African Countries including Benin, Chad, and the Democratic Republic of Congo still face significant challenges in mobile internet adoption, with penetration levels below 15 per cent.
This is according to GSMA’s Mobile Economy Sub-Saharan Africa Report which was released during the opening of MWC Kigali 2023.
The report further highlighted a usage gap of 59% in mobile internet usage within Sub-Saharan Africa, indicating the need for efforts to bridge this gap and ensure wider access to mobile internet services.
The usage gap refers to individuals who are not using mobile internet despite living in an area covered by mobile broadband networks.
While the report acknowledged over 285 million people in the region – representing 25% of the population – were using mobile internet, the significant usage gap highlights the impact of the barriers to adoption, including the lack of affordability and low levels of digital skills.
The Congress organized by the GSMA, brought together influential policymakers, global business leaders, and technology innovators to discuss the current state and future of mobile technology and connectivity in Africa.
During the event, His Excellency Paul Kagame, the President of Rwanda, emphasized the importance of digital skills and literacy for Africa’s development. He also highlighted the global support for Africa’s digital transformation and the need for collaboration during times of crisis.
Globally, we are also seeing strong momentum to support Africa’s digital transformation. If there is one lesson from the pandemic, it is that in times of crisis, we have to look for the common denominator. Only then, can we see the light at the end of the tunnel, and build the future we all deserve.
Mats Granryd, the Director General of the GSMA, highlighted the growth of mobile penetration in Sub-Saharan Africa, with nearly 490 million unique subscribers.
However, he also pointed out that only one in four individuals in the region subscribes to mobile internet, indicating a usage gap that needs to be addressed.
MWC Kigali featured over 60 exhibitors and sponsors, providing a platform to explore ways to accelerate Africa’s digital transformation and bridge the usage gap.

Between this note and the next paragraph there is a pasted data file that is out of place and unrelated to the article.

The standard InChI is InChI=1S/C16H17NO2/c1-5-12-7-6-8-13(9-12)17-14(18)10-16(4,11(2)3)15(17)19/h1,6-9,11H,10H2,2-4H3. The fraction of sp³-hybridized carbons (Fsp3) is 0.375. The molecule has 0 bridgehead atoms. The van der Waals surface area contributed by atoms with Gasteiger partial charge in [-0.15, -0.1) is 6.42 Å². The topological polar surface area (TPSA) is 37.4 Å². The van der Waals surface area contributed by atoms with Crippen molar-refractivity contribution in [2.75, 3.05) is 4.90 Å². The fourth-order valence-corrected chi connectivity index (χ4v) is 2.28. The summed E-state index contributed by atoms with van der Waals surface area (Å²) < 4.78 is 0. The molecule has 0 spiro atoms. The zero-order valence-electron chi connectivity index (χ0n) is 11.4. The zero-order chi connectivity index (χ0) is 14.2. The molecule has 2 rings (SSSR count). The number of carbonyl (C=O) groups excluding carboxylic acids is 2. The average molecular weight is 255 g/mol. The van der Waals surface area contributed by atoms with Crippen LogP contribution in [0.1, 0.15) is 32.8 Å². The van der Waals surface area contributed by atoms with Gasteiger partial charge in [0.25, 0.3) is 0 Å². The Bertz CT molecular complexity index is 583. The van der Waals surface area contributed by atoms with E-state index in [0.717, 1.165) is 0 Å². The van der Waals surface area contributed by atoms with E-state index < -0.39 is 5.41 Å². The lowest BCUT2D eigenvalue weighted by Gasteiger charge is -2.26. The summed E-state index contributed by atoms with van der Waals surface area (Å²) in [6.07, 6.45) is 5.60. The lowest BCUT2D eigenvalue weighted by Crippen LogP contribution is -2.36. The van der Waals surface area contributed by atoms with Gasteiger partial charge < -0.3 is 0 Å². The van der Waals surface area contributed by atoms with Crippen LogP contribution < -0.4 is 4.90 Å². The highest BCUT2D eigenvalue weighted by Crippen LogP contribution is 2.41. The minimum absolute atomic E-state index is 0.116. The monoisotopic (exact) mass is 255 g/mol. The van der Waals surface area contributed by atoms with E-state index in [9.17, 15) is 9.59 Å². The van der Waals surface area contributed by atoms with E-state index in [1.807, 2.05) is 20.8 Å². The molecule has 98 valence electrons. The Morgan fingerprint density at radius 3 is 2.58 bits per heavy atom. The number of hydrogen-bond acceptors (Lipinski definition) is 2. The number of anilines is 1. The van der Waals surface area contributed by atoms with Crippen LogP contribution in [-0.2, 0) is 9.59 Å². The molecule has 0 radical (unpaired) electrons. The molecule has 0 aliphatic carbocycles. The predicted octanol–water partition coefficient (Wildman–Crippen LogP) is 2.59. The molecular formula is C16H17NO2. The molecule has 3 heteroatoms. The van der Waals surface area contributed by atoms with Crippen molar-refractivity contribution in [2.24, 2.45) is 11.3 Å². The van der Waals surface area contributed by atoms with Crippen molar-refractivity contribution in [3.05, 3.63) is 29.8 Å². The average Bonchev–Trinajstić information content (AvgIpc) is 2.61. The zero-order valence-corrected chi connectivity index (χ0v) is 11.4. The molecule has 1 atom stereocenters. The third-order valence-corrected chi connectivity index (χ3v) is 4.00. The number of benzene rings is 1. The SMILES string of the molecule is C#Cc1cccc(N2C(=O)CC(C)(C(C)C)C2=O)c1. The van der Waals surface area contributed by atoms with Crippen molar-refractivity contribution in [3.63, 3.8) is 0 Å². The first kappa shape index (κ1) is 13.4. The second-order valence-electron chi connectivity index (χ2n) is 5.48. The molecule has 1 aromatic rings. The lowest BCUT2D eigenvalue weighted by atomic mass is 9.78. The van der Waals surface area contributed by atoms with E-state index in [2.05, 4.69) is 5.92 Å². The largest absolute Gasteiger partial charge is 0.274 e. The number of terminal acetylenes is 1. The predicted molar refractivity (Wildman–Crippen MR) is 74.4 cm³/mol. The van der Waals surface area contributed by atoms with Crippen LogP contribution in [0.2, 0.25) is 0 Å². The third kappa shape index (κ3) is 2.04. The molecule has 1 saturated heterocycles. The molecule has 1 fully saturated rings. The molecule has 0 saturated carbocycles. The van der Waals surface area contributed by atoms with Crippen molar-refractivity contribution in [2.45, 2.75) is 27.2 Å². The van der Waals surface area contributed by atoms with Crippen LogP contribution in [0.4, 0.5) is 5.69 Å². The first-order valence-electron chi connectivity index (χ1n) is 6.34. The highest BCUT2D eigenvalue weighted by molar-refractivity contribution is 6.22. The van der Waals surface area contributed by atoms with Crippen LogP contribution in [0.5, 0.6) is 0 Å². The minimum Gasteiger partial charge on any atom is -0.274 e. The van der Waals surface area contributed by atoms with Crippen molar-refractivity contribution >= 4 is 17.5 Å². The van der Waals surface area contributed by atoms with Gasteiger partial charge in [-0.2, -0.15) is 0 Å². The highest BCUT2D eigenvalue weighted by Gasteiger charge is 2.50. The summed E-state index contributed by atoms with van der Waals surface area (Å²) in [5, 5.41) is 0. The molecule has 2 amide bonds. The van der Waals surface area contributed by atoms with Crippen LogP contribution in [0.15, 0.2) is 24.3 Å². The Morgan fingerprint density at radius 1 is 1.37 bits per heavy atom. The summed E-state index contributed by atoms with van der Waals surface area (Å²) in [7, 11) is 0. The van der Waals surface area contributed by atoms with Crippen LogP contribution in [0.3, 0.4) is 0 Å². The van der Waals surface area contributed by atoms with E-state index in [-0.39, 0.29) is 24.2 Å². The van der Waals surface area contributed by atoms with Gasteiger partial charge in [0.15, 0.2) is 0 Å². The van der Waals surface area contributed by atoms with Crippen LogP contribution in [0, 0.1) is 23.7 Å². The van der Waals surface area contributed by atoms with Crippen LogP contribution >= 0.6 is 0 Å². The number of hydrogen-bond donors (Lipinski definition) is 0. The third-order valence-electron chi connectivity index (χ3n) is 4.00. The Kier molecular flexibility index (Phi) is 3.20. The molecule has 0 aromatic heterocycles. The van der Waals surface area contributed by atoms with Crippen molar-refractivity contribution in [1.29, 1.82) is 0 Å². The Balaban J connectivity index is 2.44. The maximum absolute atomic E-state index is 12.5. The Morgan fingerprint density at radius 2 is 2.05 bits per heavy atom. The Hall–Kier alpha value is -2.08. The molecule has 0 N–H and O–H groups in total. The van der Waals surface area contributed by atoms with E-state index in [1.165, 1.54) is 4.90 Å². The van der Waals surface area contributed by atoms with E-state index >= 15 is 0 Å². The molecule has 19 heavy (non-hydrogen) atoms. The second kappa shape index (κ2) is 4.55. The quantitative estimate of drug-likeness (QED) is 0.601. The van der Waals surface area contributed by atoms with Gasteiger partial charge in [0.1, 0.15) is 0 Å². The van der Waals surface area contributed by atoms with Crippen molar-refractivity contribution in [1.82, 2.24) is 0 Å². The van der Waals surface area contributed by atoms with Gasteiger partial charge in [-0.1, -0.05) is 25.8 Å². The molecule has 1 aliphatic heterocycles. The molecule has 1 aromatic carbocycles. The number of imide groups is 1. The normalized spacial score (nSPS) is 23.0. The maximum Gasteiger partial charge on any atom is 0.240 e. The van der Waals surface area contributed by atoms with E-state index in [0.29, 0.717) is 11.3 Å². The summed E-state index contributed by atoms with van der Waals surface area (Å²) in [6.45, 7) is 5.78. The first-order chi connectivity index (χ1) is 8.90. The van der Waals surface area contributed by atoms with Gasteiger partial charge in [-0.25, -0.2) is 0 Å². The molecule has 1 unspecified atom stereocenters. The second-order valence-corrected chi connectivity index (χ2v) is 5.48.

The event included activities such as keynote speeches, panel discussions, and showcases of disruptive talent within the regional mobile ecosystem.
The GSMA’s Mobile for Development team played a prominent role, bringing together mobile operators, tech innovators, and development organizations to discuss the role of digital technology in reducing inequality. The Development Theatre hosted insightful sessions on digital inclusion, the socio-economic advantages of mobile money, and building smarter African cities.
The Africa Policy Leaders Forum, organized by the GSMA, focused on accelerating Africa’s progress by addressing issues such as investment gaps, bridging the digital divide, and enhancing handset affordability. The forum provided a platform for stakeholders from ministries, regulatory bodies, and the mobile ecosystem to collaborate and find solutions.
The Better Future Stage at MWC Kigali showcased start-ups, investors, and entrepreneurs in the African telecoms ecosystem. At this stage, Orange announced the winners of its Orange Social Venture Prize, highlighting innovative solutions in the region.
MWC Kigali 2023 was held in conjunction with the Africa HealthTech Summit and Smart Africa. The Africa HealthTech Summit focused on digital innovation in Africa’s healthcare sector, while Smart Africa brought together public and private sector players dedicated to the socio-economic development of the continent.